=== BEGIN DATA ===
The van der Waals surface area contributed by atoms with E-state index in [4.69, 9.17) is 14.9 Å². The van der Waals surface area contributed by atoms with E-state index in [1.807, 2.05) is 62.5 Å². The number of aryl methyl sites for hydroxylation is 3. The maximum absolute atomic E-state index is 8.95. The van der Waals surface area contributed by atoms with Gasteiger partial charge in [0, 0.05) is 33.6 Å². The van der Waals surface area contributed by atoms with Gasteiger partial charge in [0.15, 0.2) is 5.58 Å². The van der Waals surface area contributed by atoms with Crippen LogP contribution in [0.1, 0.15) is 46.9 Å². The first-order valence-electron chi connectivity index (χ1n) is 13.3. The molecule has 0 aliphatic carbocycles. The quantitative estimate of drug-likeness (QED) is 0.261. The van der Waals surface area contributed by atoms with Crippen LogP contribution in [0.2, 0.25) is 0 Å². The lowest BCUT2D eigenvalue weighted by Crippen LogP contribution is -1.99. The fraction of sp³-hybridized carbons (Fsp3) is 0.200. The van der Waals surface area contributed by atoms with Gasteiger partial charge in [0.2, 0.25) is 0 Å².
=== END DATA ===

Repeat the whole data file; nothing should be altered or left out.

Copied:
The van der Waals surface area contributed by atoms with E-state index in [4.69, 9.17) is 14.9 Å². The van der Waals surface area contributed by atoms with E-state index in [1.807, 2.05) is 62.5 Å². The number of aryl methyl sites for hydroxylation is 3. The maximum absolute atomic E-state index is 8.95. The van der Waals surface area contributed by atoms with Gasteiger partial charge in [0, 0.05) is 33.6 Å². The van der Waals surface area contributed by atoms with Gasteiger partial charge in [0.15, 0.2) is 5.58 Å². The van der Waals surface area contributed by atoms with Crippen LogP contribution in [0.1, 0.15) is 46.9 Å². The first-order valence-electron chi connectivity index (χ1n) is 13.3. The molecule has 0 aliphatic carbocycles. The quantitative estimate of drug-likeness (QED) is 0.261. The van der Waals surface area contributed by atoms with Crippen LogP contribution in [0.2, 0.25) is 0 Å². The lowest BCUT2D eigenvalue weighted by Crippen LogP contribution is -1.99. The fraction of sp³-hybridized carbons (Fsp3) is 0.200. The van der Waals surface area contributed by atoms with Gasteiger partial charge in [0.2, 0.25) is 0 Å².